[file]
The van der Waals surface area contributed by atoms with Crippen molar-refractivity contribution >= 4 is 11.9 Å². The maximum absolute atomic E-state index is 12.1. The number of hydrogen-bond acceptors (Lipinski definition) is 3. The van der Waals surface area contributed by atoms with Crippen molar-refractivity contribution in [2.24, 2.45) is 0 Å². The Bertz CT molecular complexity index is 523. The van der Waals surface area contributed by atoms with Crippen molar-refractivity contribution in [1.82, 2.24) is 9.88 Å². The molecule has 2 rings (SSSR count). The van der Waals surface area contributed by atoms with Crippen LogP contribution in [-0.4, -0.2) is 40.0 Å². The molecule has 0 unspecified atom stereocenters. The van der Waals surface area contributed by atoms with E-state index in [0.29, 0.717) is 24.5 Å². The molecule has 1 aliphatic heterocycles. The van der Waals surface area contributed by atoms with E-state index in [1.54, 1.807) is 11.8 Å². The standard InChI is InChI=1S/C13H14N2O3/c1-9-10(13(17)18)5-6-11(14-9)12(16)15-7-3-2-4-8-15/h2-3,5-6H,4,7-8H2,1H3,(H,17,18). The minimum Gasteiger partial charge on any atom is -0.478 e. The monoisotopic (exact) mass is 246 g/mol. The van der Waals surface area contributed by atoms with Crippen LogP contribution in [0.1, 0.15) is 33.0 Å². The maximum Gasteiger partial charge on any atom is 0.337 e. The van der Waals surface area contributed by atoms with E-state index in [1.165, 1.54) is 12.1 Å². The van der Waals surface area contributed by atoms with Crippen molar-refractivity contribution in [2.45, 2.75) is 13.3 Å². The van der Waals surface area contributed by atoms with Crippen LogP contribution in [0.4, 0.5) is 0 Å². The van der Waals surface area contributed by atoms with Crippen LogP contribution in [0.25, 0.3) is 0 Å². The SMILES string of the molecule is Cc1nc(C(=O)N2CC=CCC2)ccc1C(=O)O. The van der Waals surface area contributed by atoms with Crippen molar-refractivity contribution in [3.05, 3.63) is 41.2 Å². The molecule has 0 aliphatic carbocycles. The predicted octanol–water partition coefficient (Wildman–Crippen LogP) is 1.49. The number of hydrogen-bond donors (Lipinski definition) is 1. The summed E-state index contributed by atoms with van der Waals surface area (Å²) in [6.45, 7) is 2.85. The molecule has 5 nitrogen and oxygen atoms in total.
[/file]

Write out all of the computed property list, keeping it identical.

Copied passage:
The van der Waals surface area contributed by atoms with Crippen molar-refractivity contribution >= 4 is 11.9 Å². The maximum absolute atomic E-state index is 12.1. The number of hydrogen-bond acceptors (Lipinski definition) is 3. The van der Waals surface area contributed by atoms with Crippen molar-refractivity contribution in [2.24, 2.45) is 0 Å². The Bertz CT molecular complexity index is 523. The van der Waals surface area contributed by atoms with Crippen molar-refractivity contribution in [1.82, 2.24) is 9.88 Å². The molecule has 2 rings (SSSR count). The van der Waals surface area contributed by atoms with Crippen LogP contribution in [-0.4, -0.2) is 40.0 Å². The molecule has 0 unspecified atom stereocenters. The van der Waals surface area contributed by atoms with E-state index in [0.29, 0.717) is 24.5 Å². The molecule has 1 aliphatic heterocycles. The van der Waals surface area contributed by atoms with E-state index in [1.54, 1.807) is 11.8 Å². The standard InChI is InChI=1S/C13H14N2O3/c1-9-10(13(17)18)5-6-11(14-9)12(16)15-7-3-2-4-8-15/h2-3,5-6H,4,7-8H2,1H3,(H,17,18). The minimum Gasteiger partial charge on any atom is -0.478 e. The monoisotopic (exact) mass is 246 g/mol. The van der Waals surface area contributed by atoms with Crippen LogP contribution in [0.1, 0.15) is 33.0 Å². The maximum Gasteiger partial charge on any atom is 0.337 e. The van der Waals surface area contributed by atoms with E-state index in [1.165, 1.54) is 12.1 Å². The van der Waals surface area contributed by atoms with Crippen molar-refractivity contribution in [2.45, 2.75) is 13.3 Å². The van der Waals surface area contributed by atoms with Crippen LogP contribution in [0.4, 0.5) is 0 Å². The van der Waals surface area contributed by atoms with Crippen LogP contribution in [0.25, 0.3) is 0 Å². The SMILES string of the molecule is Cc1nc(C(=O)N2CC=CCC2)ccc1C(=O)O. The van der Waals surface area contributed by atoms with Crippen molar-refractivity contribution in [3.05, 3.63) is 41.2 Å². The molecule has 0 aliphatic carbocycles. The predicted octanol–water partition coefficient (Wildman–Crippen LogP) is 1.49. The number of hydrogen-bond donors (Lipinski definition) is 1. The summed E-state index contributed by atoms with van der Waals surface area (Å²) in [6.45, 7) is 2.85. The molecule has 5 nitrogen and oxygen atoms in total.